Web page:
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Old 05-12-2010, 12:56 PM   #3393 (permalink)
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Maybe something like these bad bad bad boys:
I wish I had the money to use these instead...
The panasonic ts-ed caps should last quite a few years though, since they don't get too hot.

The ESR (equivalent series resistance) creates heat inside the cap while current is rushing in and out. Heat is bad. Those bad boys from above have an equivalent series resistance of 4 mOhms, which is really really really low. The panasonic ones have an ESR of like 250mOhm I think.

The ripple current rating is basically how much current can rush in and out of the cap without it overheating. The bad bad bad boys above can take a very large amount of ripple current each, so like 10 or 20 in parallel would have an extremely high ripple rating. (like 500 amps or something) You only need like around 5% of the max current for ripple rating, so they say. 50% is the worst case scenario.

Originally Posted by bigh View Post
Hey Everyone,
I don't have the logic side done as yet, i'm waiting on the next incarnation that will include CAN, but i've got a need to order some parts for my ebike from Digikey, and I figgured I may as well order the powerside capacitors at the same time.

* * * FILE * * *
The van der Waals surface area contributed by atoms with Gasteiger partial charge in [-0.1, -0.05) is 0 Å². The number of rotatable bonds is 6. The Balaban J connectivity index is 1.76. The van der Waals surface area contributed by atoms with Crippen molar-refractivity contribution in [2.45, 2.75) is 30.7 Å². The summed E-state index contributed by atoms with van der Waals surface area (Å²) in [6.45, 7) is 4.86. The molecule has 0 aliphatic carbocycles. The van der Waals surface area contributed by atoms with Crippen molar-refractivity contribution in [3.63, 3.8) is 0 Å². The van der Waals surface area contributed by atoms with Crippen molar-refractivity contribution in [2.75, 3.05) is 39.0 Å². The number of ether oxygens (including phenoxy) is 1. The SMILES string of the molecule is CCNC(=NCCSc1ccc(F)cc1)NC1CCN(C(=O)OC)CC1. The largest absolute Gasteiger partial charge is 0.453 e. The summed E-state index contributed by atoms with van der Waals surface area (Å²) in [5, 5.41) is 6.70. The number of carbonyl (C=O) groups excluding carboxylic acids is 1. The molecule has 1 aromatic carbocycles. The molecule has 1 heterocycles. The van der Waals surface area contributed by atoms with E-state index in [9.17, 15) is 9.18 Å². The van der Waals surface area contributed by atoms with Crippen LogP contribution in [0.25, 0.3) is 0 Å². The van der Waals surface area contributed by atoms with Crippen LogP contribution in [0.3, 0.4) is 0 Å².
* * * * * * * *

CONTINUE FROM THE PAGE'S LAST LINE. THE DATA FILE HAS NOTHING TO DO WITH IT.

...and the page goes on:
I need some help with Capacitor selection. I've got 4x Powerex CM400DU-12F Modules which i'm going to be using for the build. I have a target voltage of 288v+, which will require 400v+ caps.

adamj12b has said he's using Panasonic TS-ED caps. 6 for each IGBT, 560uF each 400V.
(The Australian Electric Vehicle Asn: IGBT Group buy for open source controllers)

But before I purchase the same caps, I'd like to understand how we select apropriate capacitors. The Soliton1 advertises that it has: "Cutting edge capacitor: State of the art ultra low loss 600V film capacitor. No electrolytics to dry out and fail!"

What kind of film capacitor would they be talking about - I checked wikipedia, and there is a plethora of film caps.

I asked on AEVA what properties I should look for in higher voltage caps, and MCUDogs gave the response: "It's the cap properties, ESR, ripple current and temperature. "

Now i'm asking why these properties?

I'm assuming we want a cap that will operate in high temp environments.

on a side note, I'm going to look at a donor car tonight... oh the excitement (1992 Toyota MR2)!

kits and boards
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